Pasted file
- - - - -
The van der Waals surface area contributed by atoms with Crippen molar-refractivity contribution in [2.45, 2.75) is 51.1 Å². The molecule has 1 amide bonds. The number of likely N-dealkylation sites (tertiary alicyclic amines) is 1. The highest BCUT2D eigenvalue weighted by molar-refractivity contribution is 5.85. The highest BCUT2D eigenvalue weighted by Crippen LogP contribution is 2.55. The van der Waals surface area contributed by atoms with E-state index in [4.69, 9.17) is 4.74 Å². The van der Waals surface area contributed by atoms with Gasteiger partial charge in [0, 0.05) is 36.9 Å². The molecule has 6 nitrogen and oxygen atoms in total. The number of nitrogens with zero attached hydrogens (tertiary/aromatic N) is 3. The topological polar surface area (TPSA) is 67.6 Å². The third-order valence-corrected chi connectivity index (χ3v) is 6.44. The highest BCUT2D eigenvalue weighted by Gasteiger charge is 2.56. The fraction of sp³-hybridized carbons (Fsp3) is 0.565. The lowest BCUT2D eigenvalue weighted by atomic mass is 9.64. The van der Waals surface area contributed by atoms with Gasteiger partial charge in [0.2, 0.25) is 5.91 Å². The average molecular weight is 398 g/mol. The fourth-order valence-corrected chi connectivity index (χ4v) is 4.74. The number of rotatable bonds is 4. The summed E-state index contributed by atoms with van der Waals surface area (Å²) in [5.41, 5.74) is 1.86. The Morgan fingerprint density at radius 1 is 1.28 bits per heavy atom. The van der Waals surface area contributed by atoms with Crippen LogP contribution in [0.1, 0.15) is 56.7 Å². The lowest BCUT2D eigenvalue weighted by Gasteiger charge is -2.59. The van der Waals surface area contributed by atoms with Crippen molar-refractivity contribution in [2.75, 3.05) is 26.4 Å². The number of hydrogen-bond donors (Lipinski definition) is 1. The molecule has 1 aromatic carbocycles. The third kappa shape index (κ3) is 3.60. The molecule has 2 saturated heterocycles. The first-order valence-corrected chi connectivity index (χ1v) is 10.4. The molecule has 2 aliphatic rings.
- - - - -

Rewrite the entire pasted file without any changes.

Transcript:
The van der Waals surface area contributed by atoms with Crippen molar-refractivity contribution in [2.45, 2.75) is 51.1 Å². The molecule has 1 amide bonds. The number of likely N-dealkylation sites (tertiary alicyclic amines) is 1. The highest BCUT2D eigenvalue weighted by molar-refractivity contribution is 5.85. The highest BCUT2D eigenvalue weighted by Crippen LogP contribution is 2.55. The van der Waals surface area contributed by atoms with E-state index in [4.69, 9.17) is 4.74 Å². The van der Waals surface area contributed by atoms with Gasteiger partial charge in [0, 0.05) is 36.9 Å². The molecule has 6 nitrogen and oxygen atoms in total. The number of nitrogens with zero attached hydrogens (tertiary/aromatic N) is 3. The topological polar surface area (TPSA) is 67.6 Å². The third-order valence-corrected chi connectivity index (χ3v) is 6.44. The highest BCUT2D eigenvalue weighted by Gasteiger charge is 2.56. The fraction of sp³-hybridized carbons (Fsp3) is 0.565. The lowest BCUT2D eigenvalue weighted by atomic mass is 9.64. The van der Waals surface area contributed by atoms with Gasteiger partial charge in [0.2, 0.25) is 5.91 Å². The average molecular weight is 398 g/mol. The fourth-order valence-corrected chi connectivity index (χ4v) is 4.74. The number of rotatable bonds is 4. The summed E-state index contributed by atoms with van der Waals surface area (Å²) in [5.41, 5.74) is 1.86. The Morgan fingerprint density at radius 1 is 1.28 bits per heavy atom. The van der Waals surface area contributed by atoms with Crippen LogP contribution in [0.1, 0.15) is 56.7 Å². The lowest BCUT2D eigenvalue weighted by Gasteiger charge is -2.59. The van der Waals surface area contributed by atoms with Crippen molar-refractivity contribution in [2.75, 3.05) is 26.4 Å². The number of hydrogen-bond donors (Lipinski definition) is 1. The molecule has 1 aromatic carbocycles. The third kappa shape index (κ3) is 3.60. The molecule has 2 saturated heterocycles. The first-order valence-corrected chi connectivity index (χ1v) is 10.4. The molecule has 2 aliphatic rings.